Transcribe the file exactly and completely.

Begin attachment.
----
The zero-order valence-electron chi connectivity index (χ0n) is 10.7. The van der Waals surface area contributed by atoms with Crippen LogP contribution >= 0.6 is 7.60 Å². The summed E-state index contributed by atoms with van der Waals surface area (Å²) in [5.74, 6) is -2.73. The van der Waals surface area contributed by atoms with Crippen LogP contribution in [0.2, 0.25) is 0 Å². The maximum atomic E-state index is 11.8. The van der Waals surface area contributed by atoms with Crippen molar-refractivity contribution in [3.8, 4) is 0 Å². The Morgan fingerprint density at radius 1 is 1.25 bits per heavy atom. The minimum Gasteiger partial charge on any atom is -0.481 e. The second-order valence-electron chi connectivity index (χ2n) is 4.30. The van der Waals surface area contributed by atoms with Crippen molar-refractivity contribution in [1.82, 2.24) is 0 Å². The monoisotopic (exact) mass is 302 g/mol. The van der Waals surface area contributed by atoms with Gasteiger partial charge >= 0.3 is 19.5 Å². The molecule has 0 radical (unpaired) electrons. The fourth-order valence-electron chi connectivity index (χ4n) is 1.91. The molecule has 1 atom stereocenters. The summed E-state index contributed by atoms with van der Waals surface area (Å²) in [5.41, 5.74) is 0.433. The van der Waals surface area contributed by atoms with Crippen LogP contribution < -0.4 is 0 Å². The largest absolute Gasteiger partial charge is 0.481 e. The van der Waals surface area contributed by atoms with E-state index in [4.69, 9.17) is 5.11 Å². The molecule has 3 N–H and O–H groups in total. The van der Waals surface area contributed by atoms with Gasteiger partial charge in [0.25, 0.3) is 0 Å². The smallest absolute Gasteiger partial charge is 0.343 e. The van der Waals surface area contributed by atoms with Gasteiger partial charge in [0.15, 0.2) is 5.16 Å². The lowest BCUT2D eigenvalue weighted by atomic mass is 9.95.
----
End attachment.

The zero-order valence-electron chi connectivity index (χ0n) is 10.7. The van der Waals surface area contributed by atoms with Crippen LogP contribution >= 0.6 is 7.60 Å². The summed E-state index contributed by atoms with van der Waals surface area (Å²) in [5.74, 6) is -2.73. The van der Waals surface area contributed by atoms with Crippen LogP contribution in [0.2, 0.25) is 0 Å². The maximum atomic E-state index is 11.8. The van der Waals surface area contributed by atoms with Crippen molar-refractivity contribution in [3.8, 4) is 0 Å². The Morgan fingerprint density at radius 1 is 1.25 bits per heavy atom. The minimum Gasteiger partial charge on any atom is -0.481 e. The second-order valence-electron chi connectivity index (χ2n) is 4.30. The van der Waals surface area contributed by atoms with Crippen molar-refractivity contribution in [1.82, 2.24) is 0 Å². The monoisotopic (exact) mass is 302 g/mol. The van der Waals surface area contributed by atoms with Gasteiger partial charge >= 0.3 is 19.5 Å². The molecule has 0 radical (unpaired) electrons. The fourth-order valence-electron chi connectivity index (χ4n) is 1.91. The molecule has 1 atom stereocenters. The summed E-state index contributed by atoms with van der Waals surface area (Å²) in [5.41, 5.74) is 0.433. The van der Waals surface area contributed by atoms with Crippen LogP contribution < -0.4 is 0 Å². The largest absolute Gasteiger partial charge is 0.481 e. The van der Waals surface area contributed by atoms with E-state index in [4.69, 9.17) is 5.11 Å². The molecule has 3 N–H and O–H groups in total. The van der Waals surface area contributed by atoms with Gasteiger partial charge in [0.25, 0.3) is 0 Å². The smallest absolute Gasteiger partial charge is 0.343 e. The van der Waals surface area contributed by atoms with Gasteiger partial charge in [0.15, 0.2) is 5.16 Å². The lowest BCUT2D eigenvalue weighted by atomic mass is 9.95.